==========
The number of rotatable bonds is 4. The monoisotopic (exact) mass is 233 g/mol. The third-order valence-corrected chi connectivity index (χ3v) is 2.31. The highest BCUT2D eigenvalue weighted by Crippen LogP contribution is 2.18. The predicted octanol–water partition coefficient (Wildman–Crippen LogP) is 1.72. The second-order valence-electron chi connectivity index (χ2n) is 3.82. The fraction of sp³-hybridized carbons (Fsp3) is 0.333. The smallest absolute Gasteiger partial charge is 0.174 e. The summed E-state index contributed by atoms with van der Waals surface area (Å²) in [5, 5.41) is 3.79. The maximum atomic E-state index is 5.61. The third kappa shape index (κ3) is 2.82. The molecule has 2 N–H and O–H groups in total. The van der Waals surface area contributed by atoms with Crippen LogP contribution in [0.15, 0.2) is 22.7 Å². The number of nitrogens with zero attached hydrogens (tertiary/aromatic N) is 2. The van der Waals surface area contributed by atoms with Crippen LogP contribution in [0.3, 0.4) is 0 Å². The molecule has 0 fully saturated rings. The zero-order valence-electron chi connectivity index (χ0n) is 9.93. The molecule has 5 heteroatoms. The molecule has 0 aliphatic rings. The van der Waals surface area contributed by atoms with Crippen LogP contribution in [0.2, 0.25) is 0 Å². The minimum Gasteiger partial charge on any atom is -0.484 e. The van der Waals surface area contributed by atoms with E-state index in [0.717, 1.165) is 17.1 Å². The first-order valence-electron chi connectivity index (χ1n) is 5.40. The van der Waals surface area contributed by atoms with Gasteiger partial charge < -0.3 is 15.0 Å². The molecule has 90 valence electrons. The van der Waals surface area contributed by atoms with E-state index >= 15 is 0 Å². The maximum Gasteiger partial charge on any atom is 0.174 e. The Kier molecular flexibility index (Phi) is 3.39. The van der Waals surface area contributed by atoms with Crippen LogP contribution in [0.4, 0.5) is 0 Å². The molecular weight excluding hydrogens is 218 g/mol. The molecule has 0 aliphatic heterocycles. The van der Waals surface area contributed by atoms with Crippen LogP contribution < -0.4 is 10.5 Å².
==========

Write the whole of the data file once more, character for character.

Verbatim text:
The number of rotatable bonds is 4. The monoisotopic (exact) mass is 233 g/mol. The third-order valence-corrected chi connectivity index (χ3v) is 2.31. The highest BCUT2D eigenvalue weighted by Crippen LogP contribution is 2.18. The predicted octanol–water partition coefficient (Wildman–Crippen LogP) is 1.72. The second-order valence-electron chi connectivity index (χ2n) is 3.82. The fraction of sp³-hybridized carbons (Fsp3) is 0.333. The smallest absolute Gasteiger partial charge is 0.174 e. The summed E-state index contributed by atoms with van der Waals surface area (Å²) in [5, 5.41) is 3.79. The maximum atomic E-state index is 5.61. The third kappa shape index (κ3) is 2.82. The molecule has 2 N–H and O–H groups in total. The van der Waals surface area contributed by atoms with Crippen LogP contribution in [0.15, 0.2) is 22.7 Å². The number of nitrogens with zero attached hydrogens (tertiary/aromatic N) is 2. The van der Waals surface area contributed by atoms with Crippen LogP contribution in [0.3, 0.4) is 0 Å². The molecule has 0 fully saturated rings. The zero-order valence-electron chi connectivity index (χ0n) is 9.93. The molecule has 5 heteroatoms. The molecule has 0 aliphatic rings. The van der Waals surface area contributed by atoms with Crippen LogP contribution in [0.2, 0.25) is 0 Å². The minimum Gasteiger partial charge on any atom is -0.484 e. The van der Waals surface area contributed by atoms with E-state index in [0.717, 1.165) is 17.1 Å². The first-order valence-electron chi connectivity index (χ1n) is 5.40. The van der Waals surface area contributed by atoms with Gasteiger partial charge < -0.3 is 15.0 Å². The molecule has 90 valence electrons. The van der Waals surface area contributed by atoms with E-state index >= 15 is 0 Å². The maximum Gasteiger partial charge on any atom is 0.174 e. The Kier molecular flexibility index (Phi) is 3.39. The van der Waals surface area contributed by atoms with Crippen LogP contribution in [0.4, 0.5) is 0 Å². The molecular weight excluding hydrogens is 218 g/mol. The molecule has 0 aliphatic heterocycles. The van der Waals surface area contributed by atoms with Crippen LogP contribution < -0.4 is 10.5 Å².